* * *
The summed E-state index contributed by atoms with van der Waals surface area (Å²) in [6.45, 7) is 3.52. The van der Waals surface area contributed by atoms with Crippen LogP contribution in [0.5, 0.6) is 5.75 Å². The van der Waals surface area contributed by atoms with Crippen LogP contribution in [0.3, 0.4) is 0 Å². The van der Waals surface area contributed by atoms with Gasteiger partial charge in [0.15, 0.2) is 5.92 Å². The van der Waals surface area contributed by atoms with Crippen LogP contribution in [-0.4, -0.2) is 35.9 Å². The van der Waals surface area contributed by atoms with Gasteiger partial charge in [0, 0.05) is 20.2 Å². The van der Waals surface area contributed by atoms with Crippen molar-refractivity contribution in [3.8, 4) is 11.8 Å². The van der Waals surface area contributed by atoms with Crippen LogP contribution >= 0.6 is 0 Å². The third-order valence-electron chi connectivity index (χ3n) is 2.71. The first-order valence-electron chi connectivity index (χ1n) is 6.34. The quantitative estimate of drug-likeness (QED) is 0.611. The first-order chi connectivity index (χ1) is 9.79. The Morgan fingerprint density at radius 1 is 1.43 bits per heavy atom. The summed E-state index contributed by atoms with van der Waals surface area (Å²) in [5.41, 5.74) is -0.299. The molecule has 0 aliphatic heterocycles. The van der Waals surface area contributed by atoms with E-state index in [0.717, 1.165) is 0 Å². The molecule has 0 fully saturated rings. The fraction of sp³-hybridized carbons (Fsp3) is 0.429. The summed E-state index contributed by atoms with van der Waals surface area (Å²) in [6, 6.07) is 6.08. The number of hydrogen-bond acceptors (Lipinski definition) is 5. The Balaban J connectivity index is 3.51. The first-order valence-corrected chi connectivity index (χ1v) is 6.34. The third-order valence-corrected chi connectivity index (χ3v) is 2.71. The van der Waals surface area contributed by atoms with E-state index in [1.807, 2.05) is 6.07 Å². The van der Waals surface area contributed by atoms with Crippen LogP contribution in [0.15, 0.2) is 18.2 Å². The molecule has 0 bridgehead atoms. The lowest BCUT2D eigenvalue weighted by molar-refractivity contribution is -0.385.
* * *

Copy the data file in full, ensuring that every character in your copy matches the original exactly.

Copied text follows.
The summed E-state index contributed by atoms with van der Waals surface area (Å²) in [6.45, 7) is 3.52. The van der Waals surface area contributed by atoms with Crippen LogP contribution in [0.5, 0.6) is 5.75 Å². The van der Waals surface area contributed by atoms with Crippen LogP contribution in [0.3, 0.4) is 0 Å². The van der Waals surface area contributed by atoms with Gasteiger partial charge in [0.15, 0.2) is 5.92 Å². The van der Waals surface area contributed by atoms with Crippen LogP contribution in [-0.4, -0.2) is 35.9 Å². The van der Waals surface area contributed by atoms with Gasteiger partial charge in [0, 0.05) is 20.2 Å². The van der Waals surface area contributed by atoms with Crippen molar-refractivity contribution in [3.8, 4) is 11.8 Å². The van der Waals surface area contributed by atoms with Crippen LogP contribution >= 0.6 is 0 Å². The third-order valence-electron chi connectivity index (χ3n) is 2.71. The first-order valence-electron chi connectivity index (χ1n) is 6.34. The quantitative estimate of drug-likeness (QED) is 0.611. The first-order chi connectivity index (χ1) is 9.79. The Morgan fingerprint density at radius 1 is 1.43 bits per heavy atom. The summed E-state index contributed by atoms with van der Waals surface area (Å²) in [5.41, 5.74) is -0.299. The molecule has 0 aliphatic heterocycles. The van der Waals surface area contributed by atoms with E-state index in [0.717, 1.165) is 0 Å². The molecule has 0 fully saturated rings. The fraction of sp³-hybridized carbons (Fsp3) is 0.429. The summed E-state index contributed by atoms with van der Waals surface area (Å²) in [6, 6.07) is 6.08. The number of hydrogen-bond acceptors (Lipinski definition) is 5. The Balaban J connectivity index is 3.51. The first-order valence-corrected chi connectivity index (χ1v) is 6.34. The third-order valence-corrected chi connectivity index (χ3v) is 2.71. The van der Waals surface area contributed by atoms with E-state index in [1.807, 2.05) is 6.07 Å². The van der Waals surface area contributed by atoms with Crippen LogP contribution in [0.15, 0.2) is 18.2 Å². The molecule has 0 bridgehead atoms. The lowest BCUT2D eigenvalue weighted by molar-refractivity contribution is -0.385.